Shares of Fiat Chrysler Automobiles moved sharply higher on Wednesday after Bloomberg reported that Samsung Electronics is in "advanced talks" to buy some or all of FCA's Magneti Marelli auto parts unit. Bloomberg's sources say that Samsung might be considering an outright purchase of Magneti Marelli. Such a deal "could be worth more than $3 billion" and could close by the end of the year, according to the report


Magneti Marelli's connection to Fiat goes all the way back to 1919, when the company was founded as a joint venture in which Fiat was a partner. But here in 2016, it's easy to see why FCA might want to sell: The boss is in a hurry to pay down debt. As of the end of the second quarter, FCA's debt exceeded its cash by about 6.3 billion dollars. CEO Sergio Marchionne's goal is to have FCA's cash exceed its debt by 4.6 billion dollars by the time he retires in 2019, likely in hopes of making the company more attractive to a potential acquirer. As we've seen, Marelli is profitable, but it's a low-margin business. If Marchionne can really get $3 billion or more for it, it's a good deal.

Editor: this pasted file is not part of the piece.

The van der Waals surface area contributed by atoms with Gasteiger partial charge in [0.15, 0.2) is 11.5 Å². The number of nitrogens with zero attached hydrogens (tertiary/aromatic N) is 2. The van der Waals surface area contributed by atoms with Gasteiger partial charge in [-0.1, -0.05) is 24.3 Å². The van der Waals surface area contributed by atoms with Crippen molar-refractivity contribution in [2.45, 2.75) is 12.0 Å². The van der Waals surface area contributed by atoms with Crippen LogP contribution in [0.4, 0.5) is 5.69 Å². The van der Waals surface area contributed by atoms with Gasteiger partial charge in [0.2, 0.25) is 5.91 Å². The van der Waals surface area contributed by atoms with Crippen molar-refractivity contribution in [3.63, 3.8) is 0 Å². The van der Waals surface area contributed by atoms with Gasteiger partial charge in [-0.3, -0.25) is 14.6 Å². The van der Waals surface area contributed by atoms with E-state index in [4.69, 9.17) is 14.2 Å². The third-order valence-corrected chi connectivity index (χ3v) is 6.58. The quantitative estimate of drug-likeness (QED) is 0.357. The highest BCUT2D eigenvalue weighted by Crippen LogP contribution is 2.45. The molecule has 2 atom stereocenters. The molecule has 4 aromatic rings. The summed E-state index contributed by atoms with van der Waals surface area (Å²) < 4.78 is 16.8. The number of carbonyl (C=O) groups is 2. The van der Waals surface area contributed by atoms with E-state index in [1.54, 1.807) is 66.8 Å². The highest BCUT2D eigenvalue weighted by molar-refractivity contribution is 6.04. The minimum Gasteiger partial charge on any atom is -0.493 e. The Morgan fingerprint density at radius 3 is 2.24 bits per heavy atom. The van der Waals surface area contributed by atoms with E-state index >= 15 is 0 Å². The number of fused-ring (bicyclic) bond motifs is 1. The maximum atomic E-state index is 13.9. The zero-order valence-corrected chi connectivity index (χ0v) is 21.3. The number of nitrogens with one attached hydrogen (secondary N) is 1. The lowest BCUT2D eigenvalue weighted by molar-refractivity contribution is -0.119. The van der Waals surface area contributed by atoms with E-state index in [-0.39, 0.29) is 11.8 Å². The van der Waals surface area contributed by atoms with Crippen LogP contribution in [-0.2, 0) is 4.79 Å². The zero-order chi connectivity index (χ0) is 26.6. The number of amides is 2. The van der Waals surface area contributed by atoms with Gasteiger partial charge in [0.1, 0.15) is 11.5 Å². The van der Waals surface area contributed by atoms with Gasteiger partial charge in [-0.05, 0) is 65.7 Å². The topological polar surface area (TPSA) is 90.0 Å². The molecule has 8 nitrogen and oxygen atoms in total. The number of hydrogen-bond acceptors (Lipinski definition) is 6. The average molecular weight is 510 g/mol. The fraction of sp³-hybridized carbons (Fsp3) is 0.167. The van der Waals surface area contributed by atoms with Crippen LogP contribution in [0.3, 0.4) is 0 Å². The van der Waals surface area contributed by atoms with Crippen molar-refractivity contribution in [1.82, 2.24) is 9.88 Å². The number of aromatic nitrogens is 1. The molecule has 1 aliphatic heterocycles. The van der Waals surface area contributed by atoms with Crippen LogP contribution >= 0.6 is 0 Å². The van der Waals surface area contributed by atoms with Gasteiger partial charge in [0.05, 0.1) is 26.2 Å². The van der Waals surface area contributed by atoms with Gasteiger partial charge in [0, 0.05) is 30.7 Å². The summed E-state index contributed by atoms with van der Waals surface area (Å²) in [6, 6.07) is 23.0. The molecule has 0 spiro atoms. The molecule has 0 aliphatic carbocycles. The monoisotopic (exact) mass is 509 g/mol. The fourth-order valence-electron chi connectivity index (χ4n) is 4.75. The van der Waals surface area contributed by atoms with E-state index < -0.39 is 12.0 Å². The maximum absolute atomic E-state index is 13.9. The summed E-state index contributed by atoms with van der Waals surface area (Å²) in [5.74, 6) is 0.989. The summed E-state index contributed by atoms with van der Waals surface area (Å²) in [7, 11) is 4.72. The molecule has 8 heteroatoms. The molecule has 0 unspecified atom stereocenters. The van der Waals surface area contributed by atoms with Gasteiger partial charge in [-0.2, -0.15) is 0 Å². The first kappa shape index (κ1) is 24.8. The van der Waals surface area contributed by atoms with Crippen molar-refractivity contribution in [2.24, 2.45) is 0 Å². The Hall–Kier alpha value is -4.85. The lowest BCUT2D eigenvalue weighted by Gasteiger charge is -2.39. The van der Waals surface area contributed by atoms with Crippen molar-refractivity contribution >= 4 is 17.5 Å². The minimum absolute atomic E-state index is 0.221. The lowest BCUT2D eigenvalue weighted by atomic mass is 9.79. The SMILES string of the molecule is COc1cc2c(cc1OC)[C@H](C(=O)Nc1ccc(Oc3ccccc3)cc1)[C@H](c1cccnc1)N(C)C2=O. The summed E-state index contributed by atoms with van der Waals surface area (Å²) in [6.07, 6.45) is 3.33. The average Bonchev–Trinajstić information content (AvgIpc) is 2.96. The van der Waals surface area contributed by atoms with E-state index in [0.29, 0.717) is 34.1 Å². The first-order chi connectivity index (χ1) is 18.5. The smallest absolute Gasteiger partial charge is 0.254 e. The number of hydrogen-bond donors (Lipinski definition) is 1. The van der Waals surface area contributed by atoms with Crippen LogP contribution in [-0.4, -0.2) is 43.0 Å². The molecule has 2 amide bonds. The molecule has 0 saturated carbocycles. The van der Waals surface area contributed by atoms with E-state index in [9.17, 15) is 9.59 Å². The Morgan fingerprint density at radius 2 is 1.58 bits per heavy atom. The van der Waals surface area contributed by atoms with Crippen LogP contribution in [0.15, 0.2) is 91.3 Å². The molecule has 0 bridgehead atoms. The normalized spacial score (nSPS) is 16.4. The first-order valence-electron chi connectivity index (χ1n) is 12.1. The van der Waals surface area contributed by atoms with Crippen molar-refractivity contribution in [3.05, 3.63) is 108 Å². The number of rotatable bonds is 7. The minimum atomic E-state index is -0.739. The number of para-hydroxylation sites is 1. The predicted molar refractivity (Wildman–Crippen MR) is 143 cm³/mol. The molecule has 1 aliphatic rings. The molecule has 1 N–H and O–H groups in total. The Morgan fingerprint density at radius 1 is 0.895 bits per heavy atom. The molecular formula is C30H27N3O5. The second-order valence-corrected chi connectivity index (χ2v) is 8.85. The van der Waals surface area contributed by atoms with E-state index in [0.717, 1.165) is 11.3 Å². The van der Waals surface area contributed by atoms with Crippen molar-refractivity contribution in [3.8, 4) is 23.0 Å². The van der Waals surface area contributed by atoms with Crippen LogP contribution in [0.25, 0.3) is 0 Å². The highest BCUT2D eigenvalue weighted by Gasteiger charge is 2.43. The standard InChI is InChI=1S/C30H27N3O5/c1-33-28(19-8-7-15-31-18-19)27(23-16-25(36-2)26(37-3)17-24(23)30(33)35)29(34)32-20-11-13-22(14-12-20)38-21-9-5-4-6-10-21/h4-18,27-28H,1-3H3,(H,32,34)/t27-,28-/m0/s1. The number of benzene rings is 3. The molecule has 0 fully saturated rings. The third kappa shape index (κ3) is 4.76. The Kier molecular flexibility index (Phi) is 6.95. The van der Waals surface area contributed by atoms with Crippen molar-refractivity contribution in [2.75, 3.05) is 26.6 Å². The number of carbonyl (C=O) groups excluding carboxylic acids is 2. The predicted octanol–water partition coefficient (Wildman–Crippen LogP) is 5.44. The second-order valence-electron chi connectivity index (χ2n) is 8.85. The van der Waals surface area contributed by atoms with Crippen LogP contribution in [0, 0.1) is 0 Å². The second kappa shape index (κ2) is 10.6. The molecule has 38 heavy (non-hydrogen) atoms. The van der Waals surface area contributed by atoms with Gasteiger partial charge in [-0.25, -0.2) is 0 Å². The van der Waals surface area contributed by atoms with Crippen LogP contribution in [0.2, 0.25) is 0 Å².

It's no secret that Samsung would like to diversify away from consumer electronics. With the rapid technological changes coming to the auto industry, it's a no-brainer that Samsung might want to follow the lead of rivals like LG Chem, Nvidia, and BlackBerry, each of which has established or expanded significant automotive lines of business in recent years.



There's a reason that FCA's shares jumped on the news: At anything close to the rumored price, it would be a good deal for the automaker. On the other side, acquiring Marelli would instantly give giant Samsung a significant presence as a global auto supplier, positioning it well to be a player in the industry's rapid technological evolution.

Long story short: The deal seems to make a lot of sense. We'll see if it happens.